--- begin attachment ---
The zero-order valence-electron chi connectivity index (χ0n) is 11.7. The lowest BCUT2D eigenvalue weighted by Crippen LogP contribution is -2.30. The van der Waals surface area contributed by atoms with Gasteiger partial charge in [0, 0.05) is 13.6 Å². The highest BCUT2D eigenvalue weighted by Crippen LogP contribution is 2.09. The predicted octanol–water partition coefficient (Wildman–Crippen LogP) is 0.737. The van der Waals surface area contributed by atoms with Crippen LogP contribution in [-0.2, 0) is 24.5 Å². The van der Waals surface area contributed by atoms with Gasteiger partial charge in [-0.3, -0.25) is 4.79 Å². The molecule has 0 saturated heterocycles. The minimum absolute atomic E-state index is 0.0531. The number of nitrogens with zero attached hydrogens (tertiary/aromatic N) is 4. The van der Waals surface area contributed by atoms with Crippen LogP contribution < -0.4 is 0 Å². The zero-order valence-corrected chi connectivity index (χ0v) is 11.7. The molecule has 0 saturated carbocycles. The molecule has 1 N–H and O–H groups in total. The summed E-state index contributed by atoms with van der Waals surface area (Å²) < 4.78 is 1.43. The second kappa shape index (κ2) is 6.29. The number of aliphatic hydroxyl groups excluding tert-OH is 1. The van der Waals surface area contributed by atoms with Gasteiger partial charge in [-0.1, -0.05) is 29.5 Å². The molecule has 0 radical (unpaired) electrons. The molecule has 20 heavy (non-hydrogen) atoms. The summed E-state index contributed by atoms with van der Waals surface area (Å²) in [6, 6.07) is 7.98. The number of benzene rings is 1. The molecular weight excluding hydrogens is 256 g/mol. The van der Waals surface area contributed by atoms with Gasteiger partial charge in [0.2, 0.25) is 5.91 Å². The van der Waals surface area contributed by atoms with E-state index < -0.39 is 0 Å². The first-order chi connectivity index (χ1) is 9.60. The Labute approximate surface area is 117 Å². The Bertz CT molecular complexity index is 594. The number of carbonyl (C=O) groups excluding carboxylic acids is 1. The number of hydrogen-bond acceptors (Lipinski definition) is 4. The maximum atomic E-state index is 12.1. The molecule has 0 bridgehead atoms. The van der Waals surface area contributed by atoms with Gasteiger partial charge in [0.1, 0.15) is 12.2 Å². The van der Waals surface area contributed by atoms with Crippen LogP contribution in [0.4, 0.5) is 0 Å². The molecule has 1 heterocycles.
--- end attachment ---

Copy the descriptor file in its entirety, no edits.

The zero-order valence-electron chi connectivity index (χ0n) is 11.7. The lowest BCUT2D eigenvalue weighted by Crippen LogP contribution is -2.30. The van der Waals surface area contributed by atoms with Gasteiger partial charge in [0, 0.05) is 13.6 Å². The highest BCUT2D eigenvalue weighted by Crippen LogP contribution is 2.09. The predicted octanol–water partition coefficient (Wildman–Crippen LogP) is 0.737. The van der Waals surface area contributed by atoms with Crippen LogP contribution in [-0.2, 0) is 24.5 Å². The van der Waals surface area contributed by atoms with Gasteiger partial charge in [-0.3, -0.25) is 4.79 Å². The molecule has 0 saturated heterocycles. The minimum absolute atomic E-state index is 0.0531. The number of nitrogens with zero attached hydrogens (tertiary/aromatic N) is 4. The van der Waals surface area contributed by atoms with Crippen LogP contribution < -0.4 is 0 Å². The zero-order valence-corrected chi connectivity index (χ0v) is 11.7. The molecule has 0 saturated carbocycles. The molecule has 1 N–H and O–H groups in total. The summed E-state index contributed by atoms with van der Waals surface area (Å²) < 4.78 is 1.43. The second kappa shape index (κ2) is 6.29. The number of aliphatic hydroxyl groups excluding tert-OH is 1. The van der Waals surface area contributed by atoms with Gasteiger partial charge in [-0.1, -0.05) is 29.5 Å². The molecule has 0 radical (unpaired) electrons. The molecule has 20 heavy (non-hydrogen) atoms. The summed E-state index contributed by atoms with van der Waals surface area (Å²) in [6, 6.07) is 7.98. The number of benzene rings is 1. The molecular weight excluding hydrogens is 256 g/mol. The van der Waals surface area contributed by atoms with Gasteiger partial charge in [0.2, 0.25) is 5.91 Å². The van der Waals surface area contributed by atoms with E-state index < -0.39 is 0 Å². The first-order chi connectivity index (χ1) is 9.60. The Labute approximate surface area is 117 Å². The Bertz CT molecular complexity index is 594. The number of carbonyl (C=O) groups excluding carboxylic acids is 1. The number of hydrogen-bond acceptors (Lipinski definition) is 4. The maximum atomic E-state index is 12.1. The molecule has 0 bridgehead atoms. The van der Waals surface area contributed by atoms with Gasteiger partial charge in [0.1, 0.15) is 12.2 Å². The van der Waals surface area contributed by atoms with Crippen LogP contribution in [0.4, 0.5) is 0 Å². The molecule has 1 heterocycles.